Subject: Fishing today -- 27Nov09 -- good snapper
Date: Friday, 27 November 2009 2:58 PM
. baitfish galore . big, big snapper . scott joins us . huge toado . impromptu dip .
The last time we could get offshore was a week ago and the results were then very ordinary (I wasn't able to go and no report was written, I believe). So several of us had been watching a window of opportunity which Seabreeze had provided for us today. It was identifiable several days ago as a 4-hour spell of light winds early on Friday, with strong northerlies forecast to return by noon. Jaro had to go to Melbourne for his son's wedding this morning so couldn't go today, and Hollywood is in the Cook Islands, paddling his heart out for Noosa. With Whalebait on school delivery and pickup duties every Friday, our usual crew was depleted.
Even so, by Thursday evening Jimbo, turtleboy and I had declared our intentions to get amongst them, especially as the time draws nigh when the pelagics hit the bay -- any day now it could be mayhem out there. Mainly because of the brief window of light winds and because the wind that was forecast for later was from the north, I opted to head for Jew Shoal, which, if the forecast held, would give me a tail wind the whole 3.7km back home. I set my launch time for 0430-ish while Jimbo and turtleboy opted to lie in for another 45mins or so.
So at 0400hrs, still in my pyjamas, I checked Seabreeze. Perfect. Brekky was over in a few minutes and I was dressed in my yakking best and out the door, arriving at the MG carpark at 0430. The waves breaking against the end of the groyne weren't especially worrying and after examining the wave patterns while completing my final preparations on the beach, I launched without pause, getting soaked by the steep shorebreak but easily avoiding the occasional large wave breaking at the end of the gutter we use as an exit to the ocean.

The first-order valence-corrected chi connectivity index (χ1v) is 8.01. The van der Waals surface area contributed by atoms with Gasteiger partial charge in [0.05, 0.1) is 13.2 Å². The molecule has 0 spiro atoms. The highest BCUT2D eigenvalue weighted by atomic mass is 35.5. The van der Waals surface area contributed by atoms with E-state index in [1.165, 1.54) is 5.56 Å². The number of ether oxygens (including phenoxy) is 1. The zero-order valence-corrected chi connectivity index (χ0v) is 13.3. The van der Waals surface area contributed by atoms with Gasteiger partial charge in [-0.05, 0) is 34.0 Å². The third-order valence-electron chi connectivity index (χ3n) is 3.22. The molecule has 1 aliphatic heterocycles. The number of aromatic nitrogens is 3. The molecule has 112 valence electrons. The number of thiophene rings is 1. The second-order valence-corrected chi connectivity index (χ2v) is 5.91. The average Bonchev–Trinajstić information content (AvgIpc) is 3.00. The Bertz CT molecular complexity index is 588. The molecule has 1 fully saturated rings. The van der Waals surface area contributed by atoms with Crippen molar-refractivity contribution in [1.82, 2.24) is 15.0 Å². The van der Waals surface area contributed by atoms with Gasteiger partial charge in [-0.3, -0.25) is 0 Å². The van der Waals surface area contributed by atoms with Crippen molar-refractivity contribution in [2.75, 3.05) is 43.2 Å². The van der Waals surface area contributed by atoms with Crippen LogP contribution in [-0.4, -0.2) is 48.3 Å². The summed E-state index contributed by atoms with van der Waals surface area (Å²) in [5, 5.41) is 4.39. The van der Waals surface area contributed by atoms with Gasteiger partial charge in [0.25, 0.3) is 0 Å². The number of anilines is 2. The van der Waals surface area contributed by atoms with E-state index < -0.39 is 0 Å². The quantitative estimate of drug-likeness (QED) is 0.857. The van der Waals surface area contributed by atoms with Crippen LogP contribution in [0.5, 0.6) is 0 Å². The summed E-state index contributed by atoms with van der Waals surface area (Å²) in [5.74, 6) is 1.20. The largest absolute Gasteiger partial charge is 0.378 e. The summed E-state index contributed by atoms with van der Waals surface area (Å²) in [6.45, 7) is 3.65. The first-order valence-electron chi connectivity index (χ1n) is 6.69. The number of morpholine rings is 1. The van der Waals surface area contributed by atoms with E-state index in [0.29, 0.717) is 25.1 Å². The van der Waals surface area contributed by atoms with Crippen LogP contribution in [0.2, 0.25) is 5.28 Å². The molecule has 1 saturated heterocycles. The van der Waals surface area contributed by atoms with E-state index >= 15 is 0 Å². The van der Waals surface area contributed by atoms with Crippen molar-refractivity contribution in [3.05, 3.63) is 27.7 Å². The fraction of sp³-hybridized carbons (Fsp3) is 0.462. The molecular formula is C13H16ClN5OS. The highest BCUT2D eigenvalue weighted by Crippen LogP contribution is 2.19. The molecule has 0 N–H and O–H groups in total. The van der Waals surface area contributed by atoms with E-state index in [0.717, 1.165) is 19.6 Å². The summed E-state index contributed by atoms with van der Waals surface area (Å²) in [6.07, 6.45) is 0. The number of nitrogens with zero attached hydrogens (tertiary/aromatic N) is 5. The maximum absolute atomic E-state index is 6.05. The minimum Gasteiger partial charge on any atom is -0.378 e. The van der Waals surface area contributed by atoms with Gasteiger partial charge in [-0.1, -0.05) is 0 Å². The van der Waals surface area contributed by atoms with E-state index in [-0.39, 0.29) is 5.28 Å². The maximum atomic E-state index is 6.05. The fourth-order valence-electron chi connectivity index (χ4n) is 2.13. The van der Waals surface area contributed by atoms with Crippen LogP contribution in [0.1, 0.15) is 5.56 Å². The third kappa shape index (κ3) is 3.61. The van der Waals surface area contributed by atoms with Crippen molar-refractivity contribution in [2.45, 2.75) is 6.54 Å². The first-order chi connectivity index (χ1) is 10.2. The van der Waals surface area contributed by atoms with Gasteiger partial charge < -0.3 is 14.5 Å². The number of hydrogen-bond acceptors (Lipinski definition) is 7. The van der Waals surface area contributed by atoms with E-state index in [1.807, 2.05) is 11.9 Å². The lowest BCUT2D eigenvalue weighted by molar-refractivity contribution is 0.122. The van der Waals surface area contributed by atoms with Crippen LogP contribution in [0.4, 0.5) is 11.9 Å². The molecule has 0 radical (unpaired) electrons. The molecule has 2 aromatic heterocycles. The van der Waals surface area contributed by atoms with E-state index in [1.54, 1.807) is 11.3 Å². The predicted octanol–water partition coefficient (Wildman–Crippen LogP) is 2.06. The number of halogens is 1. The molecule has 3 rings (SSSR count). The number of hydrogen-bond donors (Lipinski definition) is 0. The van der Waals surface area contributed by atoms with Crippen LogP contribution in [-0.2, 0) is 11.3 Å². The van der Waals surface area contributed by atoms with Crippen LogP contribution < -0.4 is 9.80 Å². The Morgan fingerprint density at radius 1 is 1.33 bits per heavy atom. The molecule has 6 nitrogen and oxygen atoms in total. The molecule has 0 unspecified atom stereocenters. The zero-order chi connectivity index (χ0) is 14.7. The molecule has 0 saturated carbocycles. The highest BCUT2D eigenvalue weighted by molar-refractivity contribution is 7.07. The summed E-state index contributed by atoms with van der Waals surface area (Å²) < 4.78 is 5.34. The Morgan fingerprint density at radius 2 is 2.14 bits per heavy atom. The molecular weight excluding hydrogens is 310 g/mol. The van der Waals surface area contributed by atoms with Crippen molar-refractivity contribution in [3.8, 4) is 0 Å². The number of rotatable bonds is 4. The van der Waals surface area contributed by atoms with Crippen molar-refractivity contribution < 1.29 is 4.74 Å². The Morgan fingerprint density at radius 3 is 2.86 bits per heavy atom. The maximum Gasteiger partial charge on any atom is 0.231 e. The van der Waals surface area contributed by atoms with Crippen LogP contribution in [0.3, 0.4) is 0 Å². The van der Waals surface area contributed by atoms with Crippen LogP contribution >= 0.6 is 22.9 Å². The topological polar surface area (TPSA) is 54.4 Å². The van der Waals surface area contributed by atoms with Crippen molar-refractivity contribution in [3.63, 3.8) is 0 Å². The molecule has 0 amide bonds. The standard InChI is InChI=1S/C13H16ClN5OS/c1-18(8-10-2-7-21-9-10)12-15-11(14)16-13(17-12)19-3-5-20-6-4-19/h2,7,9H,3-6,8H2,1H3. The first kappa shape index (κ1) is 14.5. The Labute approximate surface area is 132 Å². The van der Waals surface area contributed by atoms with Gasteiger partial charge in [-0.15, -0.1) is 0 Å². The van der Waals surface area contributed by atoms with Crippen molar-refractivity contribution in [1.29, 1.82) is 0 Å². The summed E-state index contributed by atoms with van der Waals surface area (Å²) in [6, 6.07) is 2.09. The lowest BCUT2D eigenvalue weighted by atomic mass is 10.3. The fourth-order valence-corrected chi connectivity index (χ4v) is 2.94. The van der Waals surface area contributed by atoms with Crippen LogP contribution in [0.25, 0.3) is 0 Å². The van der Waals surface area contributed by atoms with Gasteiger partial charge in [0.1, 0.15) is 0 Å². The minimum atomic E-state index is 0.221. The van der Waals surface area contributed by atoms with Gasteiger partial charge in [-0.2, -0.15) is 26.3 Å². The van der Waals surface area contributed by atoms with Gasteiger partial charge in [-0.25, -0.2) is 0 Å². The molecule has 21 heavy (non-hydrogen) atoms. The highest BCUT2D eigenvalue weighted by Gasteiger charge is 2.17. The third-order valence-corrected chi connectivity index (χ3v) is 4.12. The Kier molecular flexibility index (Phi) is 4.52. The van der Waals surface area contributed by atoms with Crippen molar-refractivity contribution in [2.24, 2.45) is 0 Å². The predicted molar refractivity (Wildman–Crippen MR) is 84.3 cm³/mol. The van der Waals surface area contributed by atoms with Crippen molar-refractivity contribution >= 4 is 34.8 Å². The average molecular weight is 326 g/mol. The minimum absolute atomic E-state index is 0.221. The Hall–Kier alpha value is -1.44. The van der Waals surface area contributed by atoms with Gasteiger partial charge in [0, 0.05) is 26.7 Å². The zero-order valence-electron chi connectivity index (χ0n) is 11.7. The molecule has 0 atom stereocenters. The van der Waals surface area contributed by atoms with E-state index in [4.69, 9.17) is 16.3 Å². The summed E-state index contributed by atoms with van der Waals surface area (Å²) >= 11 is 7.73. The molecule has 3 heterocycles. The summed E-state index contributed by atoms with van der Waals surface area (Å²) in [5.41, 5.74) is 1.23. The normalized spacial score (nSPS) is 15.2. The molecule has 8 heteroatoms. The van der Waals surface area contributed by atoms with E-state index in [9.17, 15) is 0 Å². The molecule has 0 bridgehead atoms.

My set up time 'out the back' is not getting any shorter, what with a new, bulky camera to tote and take care of. Nevertheless, I was soon paddling north through a small swell and light offshore breeze toward Jew Shoal, now some 3.2km away on the horizon, according to my GPS.
It was about 1.5km out from my target when I first spotted them. Terns and shearwaters were wheeling and fluttering in a concentrated area right on my track. It takes me about 15 minutes to travel 1.5km and they were still active when I arrived. The reason for their excited behaviour was immediately obvious -- terrified balls of baitfish were being harried by predators and pushed up to the surface. Below the surface would be a dense pack of tiny fish, but above, the part that I could see, consisted of a 50cm width low "mound" as silvery as mercury and in constant churning movement as the baitfish on the ball's outside and top strived to get to the comparative safety of the inside and centre of the ball.